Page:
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dc.contributor.authorBrüngger, Jonas
dc.contributor.authorNiederhauser, Mario
dc.contributor.authorWirth, Michaela
dc.contributor.authorPeter, Josua
dc.contributor.authorHuber, Tanja
dc.date.accessioned2020-12-02T13:32:28Z
dc.date.available2020-12-02T13:32:28Z
dc.date.issued2020-12-02
dc.identifier.urihttps://irf.fhnw.ch/handle/11654/31842
dc.identifier.urihttp://dx.doi.org/10.26041/fhnw-3543
dc.description.abstractMonotony is a condition characterized by various symptoms. It shows itself through task-related boredom and passive task-related fatigue. In addition, monotony manifests itself in a reduction of attention and thus conveys, in reduced performance. In highly automatized train traffic control, monotony is a current problem. The question addressed in the present study is, whether a cognitively demanding secondary task does reduce the experience of monotony and mitigate the loss of performance more than a cognitively less demanding secondary task. The secondary tasks considered in the present study are job enrichments. Job enrichment means enriching a performed monitoring activity with additional tasks at a higher level of requirements. This results in a qualitative change in the activity. According to Kreikebaum and Herbert (1988), job enrichment measures extend the scope of activity of those carrying out the work by increasing the demands of the work on different skills (skill variety). In particular, they require additional anticipatory thinking (Ulich, 2005) and expand the scope of decision-making and control by increasing autonomy (Kreikebaum & Herbert, 1988). We realized an experimental laboratory setting using a unifactorial between-subjects design with 3 factor levels of demand (none, low, high). 40 test persons took part in the study. The primary task used in the experiment was a monitoring task similar to the tasks of train traffic controllers at their workplaces. For all test persons experienced monotony was recorded before and after the processing of the monitoring task (primary task), detection performance (d') and reaction times were recorded during the execution of the task. Two experimental groups worked on secondary tasks with different levels of demands, one control group performed the monitoring task without a secondary task. The secondary task included a simple visual search, a mental calculation (depending on the level of demand) and verbally naming the result of the calculation. An irregularly occurring acoustic signal triggered the necessity to process the secondary task. The results show a reduction in the experience of monotony compared to the control group for both levels of demand in the secondary task. The secondary task at the higher level of demand reduced the experience of monotony stronger than the secondary task with the lower level of demand. The secondary tasks led to no clear improvement in detection performance (d') or reaction times. No negative effects, such as a reduction in performance due to excessive demands, were shown. Based on the results of this study, task enrichment through secondary tasks as a measure against monotony appears to be valid in the context of monitoring activities. In practice, this should reduce various negative effects of monotony in train traffic control such as dissatisfaction, increased fluctuation, unacceptable sideline activities or falling asleep.en_US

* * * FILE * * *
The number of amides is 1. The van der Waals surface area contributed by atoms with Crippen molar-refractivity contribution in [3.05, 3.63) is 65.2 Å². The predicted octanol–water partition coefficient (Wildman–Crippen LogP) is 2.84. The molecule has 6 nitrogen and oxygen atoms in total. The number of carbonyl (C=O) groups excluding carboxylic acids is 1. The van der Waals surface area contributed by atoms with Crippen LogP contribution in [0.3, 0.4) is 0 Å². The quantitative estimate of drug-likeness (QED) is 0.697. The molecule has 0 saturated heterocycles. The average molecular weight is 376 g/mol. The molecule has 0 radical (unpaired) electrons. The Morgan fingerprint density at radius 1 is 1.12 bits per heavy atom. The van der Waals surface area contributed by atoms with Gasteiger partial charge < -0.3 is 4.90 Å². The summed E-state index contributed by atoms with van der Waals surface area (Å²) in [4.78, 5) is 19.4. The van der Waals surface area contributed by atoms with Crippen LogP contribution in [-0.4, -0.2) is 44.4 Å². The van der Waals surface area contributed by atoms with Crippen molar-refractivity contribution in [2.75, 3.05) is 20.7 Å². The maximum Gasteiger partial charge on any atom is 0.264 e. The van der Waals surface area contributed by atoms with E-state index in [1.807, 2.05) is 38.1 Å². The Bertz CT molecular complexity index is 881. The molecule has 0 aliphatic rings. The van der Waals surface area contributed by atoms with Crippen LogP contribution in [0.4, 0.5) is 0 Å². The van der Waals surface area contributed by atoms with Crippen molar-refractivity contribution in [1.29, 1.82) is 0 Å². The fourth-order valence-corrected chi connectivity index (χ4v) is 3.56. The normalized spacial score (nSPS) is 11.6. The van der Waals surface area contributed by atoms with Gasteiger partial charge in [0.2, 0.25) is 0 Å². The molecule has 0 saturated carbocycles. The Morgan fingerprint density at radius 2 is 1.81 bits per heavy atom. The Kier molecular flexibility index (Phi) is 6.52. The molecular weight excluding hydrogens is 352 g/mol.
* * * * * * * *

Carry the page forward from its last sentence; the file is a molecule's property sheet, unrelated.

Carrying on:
dc.language.isoenen_US
dc.accessRightsAnonymous*
dc.subjectMonotonie, Repetitivität, Ereignisarmut, Überwachungen_US
dc.subject.ddc100 - Philosophie und Psychologieen_US
dc.titleReducing Monotony in Rail Signaling by Secondary Tasks with Various Levels of Demand – An Experimental Studyen_US
dc.type06 - Präsentation*
dc.spatialBraunschweigen_US
dc.eventGerman Workshop on Rail Human Factorsen_US
dc.audiencePraxisen_US
fhnw.publicationStateUnpublisheden_US
fhnw.ReviewTypeAnonymous ex ante peer review of a complete publicationen_US
fhnw.InventedHereYesen_US
fhnw.PublishedSwitzerlandNoen_US
fhnw.IsStudentsWorknoen_US


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